[an error occurred while processing this directive]

I-Team looks into violent past of Kalamazoo cab driver accused of rape

Updated: Wednesday, February 12, 2014 |
I-Team looks into violent past of Kalamazoo cab driver accused of rape story image
KALAMAZOO, Mich. (NEWSCHANNEL 3) - The I-Team is looking into a cab driver who is facing multiple charges, after being accused of a brutal attack on one of his fares.

38-year-old Robert Prescott is a felon who was out on parole.

But now, he's in the Kalamazoo County Jail on 15 felony charges, including criminal sexual conduct and carrying a firearm.

Tuesday night, his alleged victim told her story exclusively to the Newschannel 3 I-Team. She feels as though there is a much larger issue in play, and is hoping to help other women avoid what happened to her.

The alleged victim says she received rides from Prescott in his taxi about five times in the last few months.

She says he seemed sweet and lonely, and she never had any indication of his violent past.

She believes Godspeed Taxi never should have allowed Prescott to be a driver, and she wants the City of Kalamazoo to mandate change.

On Sunday, January 12, Prescott picked up the alleged victim near 9th and Stadium in Oshtemo, but she says Prescott wasn't heading to her house.

"He was like, 'well, we're going to hang out at my house.'" she recalled. "I was like, 'no we're not!'"

She says Prescott ended up driving his Godspeed Taxi to a parking lot off Stockbridge, where he forced her into the back of the cab and raped her.

The alleged victim says Prescott dropped her off at her home at around 6:30, and the police were there by 7:00.

"He was texting me and calling me when the police were here," she said of Prescott.

Kalamazoo Public Safety waited outside Godspeed Taxi and arrested Prescott around 11:30.

Michael Bowling, a Southern Baptist minister of over 30 years, started Godpseed Taxi in 2009, and says Prescott started working for the company late last year.

He says one of his clients recommended Prescott and called, asking that Bowling hire him.

Bowling says at that point he didn't know much about Prescott's criminal record.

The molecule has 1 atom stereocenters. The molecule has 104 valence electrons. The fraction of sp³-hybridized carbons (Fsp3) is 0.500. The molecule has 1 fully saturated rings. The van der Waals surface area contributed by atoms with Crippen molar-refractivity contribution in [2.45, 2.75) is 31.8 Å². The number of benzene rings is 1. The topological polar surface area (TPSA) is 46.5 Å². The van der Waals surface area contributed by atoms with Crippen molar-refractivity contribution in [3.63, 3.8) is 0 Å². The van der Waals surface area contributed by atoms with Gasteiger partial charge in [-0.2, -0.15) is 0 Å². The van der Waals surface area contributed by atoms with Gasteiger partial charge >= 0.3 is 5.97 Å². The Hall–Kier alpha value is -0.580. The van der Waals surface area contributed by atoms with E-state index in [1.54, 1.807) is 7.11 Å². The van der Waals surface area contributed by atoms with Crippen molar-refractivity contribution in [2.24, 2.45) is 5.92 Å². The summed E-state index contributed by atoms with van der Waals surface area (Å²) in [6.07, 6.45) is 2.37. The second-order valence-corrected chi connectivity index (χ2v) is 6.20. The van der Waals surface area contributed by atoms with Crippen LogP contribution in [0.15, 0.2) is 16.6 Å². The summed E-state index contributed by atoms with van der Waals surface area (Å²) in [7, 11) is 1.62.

It goes back 20 years and includes felony assault of a police officer in 2006, and also a guilty plea to assault and battery charges less than three months ago.

Bowling says seeing Prescott's criminal record probably wouldn't have made a difference.

"That's what I do; I look to minister to people to help them get their lives back on track," he said.

"In this country, we're innocent until proven guilty, and until I find out different, I will support him," Bowling added.

That's part of the reason the alleged victim is so upset.

"If they would have done their due diligence on checking into him, this would have never happened to me," she said, adding that she hasn't slept a full night since the attack.

When reached for comment earlier Tuesday, City Commissioner Stephanie Moore offered the following statement:

"As a champion for equal opportunities for everyone, I believe in second chances.  In every situation it is important that you put the right people in the right position according to their skill set, especially when providing direct services. 

Of course I support policy that is written not to exclude but to include everyone and provide equal opportunity for all.

Currently the City of Kalamazoo no longer ask the question on our resumes "have you been convicted."  Individuals can apply for employment and enter the process based on their skill and work history.  Of course background checks and drug test are a part of the hiring process and people are considered on a case by case basis."

Moore says she believes the conversation needs to be continued by the Kalamazoo City Commission to do everything possible to protect consumers.

Prescott faces 15 felony charges, and is next due in court on February 18.
comments powered by Disqus
advertisement

What do you want to see?

If you have a story idea for the I-Team, you can contact us using the form below or by calling 269-388-4612.
Please re-enter the code shown in the image below.

Business News

Last Update on September 22, 2014 17:29 GMT

WALL STREET-PROTEST

NEW YORK (AP) -- Hundreds of activists protesting what they say is Wall Street's role in the climate crisis have gathered in lower Manhattan's financial district.

Scores of environmental activists dressed in blue are marching, carrying signs, chanting and sitting down on Broadway and elsewhere as workers and tourists look on.

Organizers say the protest is meant to highlight the role corporations play in stalling political action to combat global warming. It comes a day after more than 100,000 participated in the People's Climate March through Manhattan.

Participants in Monday's sit-down say they anticipate being arrested to push home their political point.

Urban farmer Ben Shapiro from Youngstown, Ohio, says he came to disrupt Wall Street and actively "confront the system."

HOME SALES

WASHINGTON (AP) -- Fewer Americans bought homes in August, as investors retreated from real estate and first-time buyers remained scarce.

The National Association of Realtors says sales of existing homes fell 1.8 percent to a seasonally adjusted annual rate of 5.05 million. That snaps a four-month streak of gains. August sales are down from a July rate of 5.14 million, a figure that was revised slightly downward.